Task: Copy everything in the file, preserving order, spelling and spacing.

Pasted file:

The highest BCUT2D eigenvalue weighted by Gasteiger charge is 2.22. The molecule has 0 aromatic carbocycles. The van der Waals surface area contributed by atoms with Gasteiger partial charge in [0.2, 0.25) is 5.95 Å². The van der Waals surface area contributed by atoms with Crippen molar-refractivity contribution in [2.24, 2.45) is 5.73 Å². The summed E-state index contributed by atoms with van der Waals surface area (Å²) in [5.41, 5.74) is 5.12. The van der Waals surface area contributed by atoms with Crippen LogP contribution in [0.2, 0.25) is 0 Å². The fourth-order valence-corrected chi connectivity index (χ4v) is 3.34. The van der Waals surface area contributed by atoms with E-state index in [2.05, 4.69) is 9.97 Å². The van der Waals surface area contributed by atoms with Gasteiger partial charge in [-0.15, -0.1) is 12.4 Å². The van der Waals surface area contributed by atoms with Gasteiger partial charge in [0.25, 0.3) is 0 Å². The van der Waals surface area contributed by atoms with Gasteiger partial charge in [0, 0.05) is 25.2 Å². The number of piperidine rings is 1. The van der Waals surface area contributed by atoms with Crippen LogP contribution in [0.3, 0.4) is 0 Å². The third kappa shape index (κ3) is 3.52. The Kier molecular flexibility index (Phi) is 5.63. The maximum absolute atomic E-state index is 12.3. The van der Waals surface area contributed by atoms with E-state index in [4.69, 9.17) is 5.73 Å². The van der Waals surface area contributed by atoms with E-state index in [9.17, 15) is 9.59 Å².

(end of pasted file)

The highest BCUT2D eigenvalue weighted by Gasteiger charge is 2.22. The molecule has 0 aromatic carbocycles. The van der Waals surface area contributed by atoms with Gasteiger partial charge in [0.2, 0.25) is 5.95 Å². The van der Waals surface area contributed by atoms with Crippen molar-refractivity contribution in [2.24, 2.45) is 5.73 Å². The summed E-state index contributed by atoms with van der Waals surface area (Å²) in [5.41, 5.74) is 5.12. The van der Waals surface area contributed by atoms with Crippen LogP contribution in [0.2, 0.25) is 0 Å². The fourth-order valence-corrected chi connectivity index (χ4v) is 3.34. The van der Waals surface area contributed by atoms with E-state index in [2.05, 4.69) is 9.97 Å². The van der Waals surface area contributed by atoms with Gasteiger partial charge in [-0.15, -0.1) is 12.4 Å². The van der Waals surface area contributed by atoms with Gasteiger partial charge in [0.25, 0.3) is 0 Å². The van der Waals surface area contributed by atoms with Gasteiger partial charge in [0, 0.05) is 25.2 Å². The number of piperidine rings is 1. The van der Waals surface area contributed by atoms with Crippen LogP contribution in [0.3, 0.4) is 0 Å². The third kappa shape index (κ3) is 3.52. The Kier molecular flexibility index (Phi) is 5.63. The maximum absolute atomic E-state index is 12.3. The van der Waals surface area contributed by atoms with E-state index in [4.69, 9.17) is 5.73 Å². The van der Waals surface area contributed by atoms with E-state index in [9.17, 15) is 9.59 Å².